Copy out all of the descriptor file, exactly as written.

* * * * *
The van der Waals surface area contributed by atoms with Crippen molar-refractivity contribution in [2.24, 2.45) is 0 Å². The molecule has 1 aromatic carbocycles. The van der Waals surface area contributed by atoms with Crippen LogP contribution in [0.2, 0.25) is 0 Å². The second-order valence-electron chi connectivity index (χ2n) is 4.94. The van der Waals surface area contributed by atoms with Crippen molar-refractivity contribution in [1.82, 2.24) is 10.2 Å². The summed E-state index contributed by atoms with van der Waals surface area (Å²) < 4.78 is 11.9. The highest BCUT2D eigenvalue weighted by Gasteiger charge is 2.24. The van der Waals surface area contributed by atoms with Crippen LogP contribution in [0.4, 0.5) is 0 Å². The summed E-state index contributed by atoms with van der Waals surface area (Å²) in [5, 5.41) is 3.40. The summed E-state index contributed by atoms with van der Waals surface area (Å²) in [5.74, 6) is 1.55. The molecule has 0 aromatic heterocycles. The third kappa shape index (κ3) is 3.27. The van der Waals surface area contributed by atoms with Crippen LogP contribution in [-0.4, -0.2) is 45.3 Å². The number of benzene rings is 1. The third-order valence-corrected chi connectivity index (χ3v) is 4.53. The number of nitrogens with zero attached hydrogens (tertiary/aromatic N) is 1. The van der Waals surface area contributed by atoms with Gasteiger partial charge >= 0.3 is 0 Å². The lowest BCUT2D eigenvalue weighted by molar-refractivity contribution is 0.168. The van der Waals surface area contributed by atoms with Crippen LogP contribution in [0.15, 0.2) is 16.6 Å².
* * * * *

The van der Waals surface area contributed by atoms with Crippen molar-refractivity contribution in [2.24, 2.45) is 0 Å². The molecule has 1 aromatic carbocycles. The van der Waals surface area contributed by atoms with Crippen LogP contribution in [0.2, 0.25) is 0 Å². The second-order valence-electron chi connectivity index (χ2n) is 4.94. The van der Waals surface area contributed by atoms with Crippen molar-refractivity contribution in [1.82, 2.24) is 10.2 Å². The summed E-state index contributed by atoms with van der Waals surface area (Å²) < 4.78 is 11.9. The highest BCUT2D eigenvalue weighted by Gasteiger charge is 2.24. The van der Waals surface area contributed by atoms with Crippen LogP contribution in [0.4, 0.5) is 0 Å². The summed E-state index contributed by atoms with van der Waals surface area (Å²) in [5, 5.41) is 3.40. The summed E-state index contributed by atoms with van der Waals surface area (Å²) in [5.74, 6) is 1.55. The molecule has 0 aromatic heterocycles. The third kappa shape index (κ3) is 3.27. The van der Waals surface area contributed by atoms with Crippen LogP contribution in [-0.4, -0.2) is 45.3 Å². The number of benzene rings is 1. The third-order valence-corrected chi connectivity index (χ3v) is 4.53. The number of nitrogens with zero attached hydrogens (tertiary/aromatic N) is 1. The van der Waals surface area contributed by atoms with Gasteiger partial charge >= 0.3 is 0 Å². The lowest BCUT2D eigenvalue weighted by molar-refractivity contribution is 0.168. The van der Waals surface area contributed by atoms with Crippen LogP contribution in [0.15, 0.2) is 16.6 Å².